FanPost

Fred Jackson vs. C.J. Spiller: inside zone run comparison (Week 1, 2013)

Kevin Hoffman-USA TODAY Sports

Nathaniel Hackett has no qualms about calling the same play (same personnel, formation, assignment) on back-to-back downs or multiple times throughout a game, obviously atypical for today's complex NFL and at least one of the reasons for the offense's lack of production (see here). It's something he did a few times in Week 1 versus New England, and it gave us a chance to see a subtle difference in the running of C.J. Spiller and Fred Jackson.

  • Personnel: 11
  • Formation: Gun Right Weak Y Off
  • Defensive Look: Cover 1 (Man Free)

The personnel and formation for both of the back-to-back plays is the same with the exception that on the first play, Jackson is the back and on the second play, Spiller is the back. The defense is the same for both plays as well.

It's important to note that every time the Buffalo Bills lined up with this personnel grouping in either Gun Right Weak or Gun Right Weak Y Off, with the run strength being to the boundary, the Bills ran the ball (seven runs, zero passes by my count). Also, when running from the gun, the backs almost always run across the formation (weak to strong or strong to weak). They did it on 26 of 29 runs from the gun on the day.

So the defense is almost certainly guessing the Bills will run to the boundary, and one of the strengths of Cover 1, or Man Free, is the run support to the SS.

First Read

It's an inside zone run, with tight end Scott Chandler going across the formation (from right to left) as the cutoff block on the backside end. Inside zone runs are designed to cut back until the back finds daylight, but they should only make one cut - no more. The white squares highlight the play side combo blocks based on alignment (C and RG on DL and LB).

The running back makes a pre-snap read to find the bubble, or area along the line where there is no down lineman. In both cases, the bubbles are over the center and tackle. In that case, the back will make their aiming point the outside hip of the covered guard at the snap (60, Kraig Urbik). It's marked by an "X" in both pictures, and is a spot aligned with Urbik's outside hip at the snap.

The aiming point is a fixed point; it doesn't move. As the linemen move during the play, the point where the backs have been aiming changes from being in the B gap, where the guard is covered, to the A gap, where there is a bubble in the defense. That's the reasoning behind the initial aiming point.

The first read the backs make is the first down lineman outside the center. If he goes inside, cut outside him into the B gap. If he goes outside, cut inside and burst into the first daylight.

Jackson: Jackson's first read starts out in a 1-tech (sometimes called 2i-tech) covering the inside shoulder of Urbik. At this point, he must be thinking he can hit the B gap cleanly, because Urbik should be able to maintain outside leverage on him.

Spiller: Spiller's first read is a 3-tech covering the outside shoulder of Urbik. At this point, he must be thinking there's a very low chance that the 3-tech will go inside, or that Urbik will get outside leverage on him, so he must be assuming he'll have to cut this back. He also has a linebacker to move, or force outside, and a back accomplishes that by hitting their aiming point before cutting back. It makes the O-Line look great when you do that.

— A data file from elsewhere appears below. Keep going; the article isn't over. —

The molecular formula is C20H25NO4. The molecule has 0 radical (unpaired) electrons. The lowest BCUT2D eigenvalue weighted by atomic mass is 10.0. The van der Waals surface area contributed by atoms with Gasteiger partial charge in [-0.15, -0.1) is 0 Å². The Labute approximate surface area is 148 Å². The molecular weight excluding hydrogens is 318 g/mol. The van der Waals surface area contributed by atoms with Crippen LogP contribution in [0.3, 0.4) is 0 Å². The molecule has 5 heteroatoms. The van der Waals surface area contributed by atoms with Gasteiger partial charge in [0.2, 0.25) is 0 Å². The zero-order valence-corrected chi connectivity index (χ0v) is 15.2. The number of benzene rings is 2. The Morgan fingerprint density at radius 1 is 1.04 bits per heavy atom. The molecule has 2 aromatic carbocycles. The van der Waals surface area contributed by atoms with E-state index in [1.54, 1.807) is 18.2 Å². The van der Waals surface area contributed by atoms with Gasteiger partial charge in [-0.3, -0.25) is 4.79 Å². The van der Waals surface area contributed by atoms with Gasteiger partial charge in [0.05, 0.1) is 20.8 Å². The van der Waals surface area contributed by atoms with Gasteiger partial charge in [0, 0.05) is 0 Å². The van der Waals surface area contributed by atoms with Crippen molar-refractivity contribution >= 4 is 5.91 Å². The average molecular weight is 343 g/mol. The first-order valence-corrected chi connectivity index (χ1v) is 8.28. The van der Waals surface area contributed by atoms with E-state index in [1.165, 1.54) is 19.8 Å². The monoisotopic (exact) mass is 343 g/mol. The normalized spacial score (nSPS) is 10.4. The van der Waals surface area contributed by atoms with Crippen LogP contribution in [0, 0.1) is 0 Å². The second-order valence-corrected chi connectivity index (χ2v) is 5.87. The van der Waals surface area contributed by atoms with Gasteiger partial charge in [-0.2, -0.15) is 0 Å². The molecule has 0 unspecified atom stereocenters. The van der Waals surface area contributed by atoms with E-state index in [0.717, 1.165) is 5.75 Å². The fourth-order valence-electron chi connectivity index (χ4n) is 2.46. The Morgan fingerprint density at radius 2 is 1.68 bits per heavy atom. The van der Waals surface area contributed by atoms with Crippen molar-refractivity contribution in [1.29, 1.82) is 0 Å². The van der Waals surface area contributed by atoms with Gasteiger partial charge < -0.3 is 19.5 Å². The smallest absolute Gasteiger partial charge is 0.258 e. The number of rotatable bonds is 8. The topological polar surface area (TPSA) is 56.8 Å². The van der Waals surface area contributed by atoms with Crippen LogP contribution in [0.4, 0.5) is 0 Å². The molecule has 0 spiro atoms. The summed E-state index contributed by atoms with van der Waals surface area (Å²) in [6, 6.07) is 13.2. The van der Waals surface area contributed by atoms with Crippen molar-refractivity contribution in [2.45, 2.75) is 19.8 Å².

Second Read

Both backs are arriving at their aiming points and are making their second read, because in both cases, their first read has outside leverage (72 Joe Vellano). Both backs hit their aiming points (it won't exactly be seen by the pictures), though Spiller gets choppy before hitting his; he doesn't press the line of scrimmage with conviction.

Jackson: In Jackson's case, it looks like the Pats had a game going, slanting the 1-tech outside with the linebacker filling inside. Center Eric Wood has done a nice job picking it up, coming off the combo block to get the 'backer. As Jackson is reading the next down lineman, who is facing a double team, it looks like he might run this into the weak-side A gap, to the left of Wood.

Spiller: As expected, the 3-tech has outside leverage on Urbik. In fact, the linebacker and Spiller's second read also have outside leverage. Should be an easy read and cutback to the weak-side B gap.

Result

Jackson: Jackson's second read does a great job squeezing the weak-side A gap shut against the double team by Cordy Glenn and Colin Brown, so Jackson will finish by cutting behind them and trying to make a move on the the weak-side linebacker. It's textbook.

Spiller: Even though Spiller doesn't hit his aiming point with conviction, he's still in position for a nice pickup. Seeing outside leverage by his first and second reads as well as the play-side linebacker, he should cut this back into the weak-side B gap and make a move off of Glenn's block, but he inexplicably cuts this outside into the defense and the run-supporting strong safety (remember, that's a strength of Cover 1).

Conclusion

Spiller is a superior athlete to Jackson, and almost every other back in the league, but while Jackson executes this perfectly, Spiller fails to make a basic read. The Bills had a big drop off in their rushing success this year. Here's hoping they can get it back on track next year.

Just another great fan opinion shared on the pages of BuffaloRumblings.com.

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